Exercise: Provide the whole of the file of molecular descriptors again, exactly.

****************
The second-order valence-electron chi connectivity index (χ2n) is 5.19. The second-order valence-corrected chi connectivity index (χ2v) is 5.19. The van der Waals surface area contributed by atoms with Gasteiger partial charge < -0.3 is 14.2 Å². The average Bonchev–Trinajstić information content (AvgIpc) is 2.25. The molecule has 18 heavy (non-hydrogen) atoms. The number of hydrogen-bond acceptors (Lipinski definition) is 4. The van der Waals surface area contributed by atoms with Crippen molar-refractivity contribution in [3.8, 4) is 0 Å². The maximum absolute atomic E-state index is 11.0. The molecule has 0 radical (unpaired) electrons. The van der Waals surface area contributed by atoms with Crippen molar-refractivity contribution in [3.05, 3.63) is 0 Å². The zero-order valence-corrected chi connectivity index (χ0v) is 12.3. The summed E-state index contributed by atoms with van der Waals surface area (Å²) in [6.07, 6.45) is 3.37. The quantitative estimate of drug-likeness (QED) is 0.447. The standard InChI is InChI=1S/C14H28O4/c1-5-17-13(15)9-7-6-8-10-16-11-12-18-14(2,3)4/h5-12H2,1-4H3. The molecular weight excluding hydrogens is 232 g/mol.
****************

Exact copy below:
The second-order valence-electron chi connectivity index (χ2n) is 5.19. The second-order valence-corrected chi connectivity index (χ2v) is 5.19. The van der Waals surface area contributed by atoms with Gasteiger partial charge < -0.3 is 14.2 Å². The average Bonchev–Trinajstić information content (AvgIpc) is 2.25. The molecule has 18 heavy (non-hydrogen) atoms. The number of hydrogen-bond acceptors (Lipinski definition) is 4. The van der Waals surface area contributed by atoms with Crippen molar-refractivity contribution in [3.8, 4) is 0 Å². The maximum absolute atomic E-state index is 11.0. The molecule has 0 radical (unpaired) electrons. The van der Waals surface area contributed by atoms with Crippen molar-refractivity contribution in [3.05, 3.63) is 0 Å². The zero-order valence-corrected chi connectivity index (χ0v) is 12.3. The summed E-state index contributed by atoms with van der Waals surface area (Å²) in [6.07, 6.45) is 3.37. The quantitative estimate of drug-likeness (QED) is 0.447. The standard InChI is InChI=1S/C14H28O4/c1-5-17-13(15)9-7-6-8-10-16-11-12-18-14(2,3)4/h5-12H2,1-4H3. The molecular weight excluding hydrogens is 232 g/mol.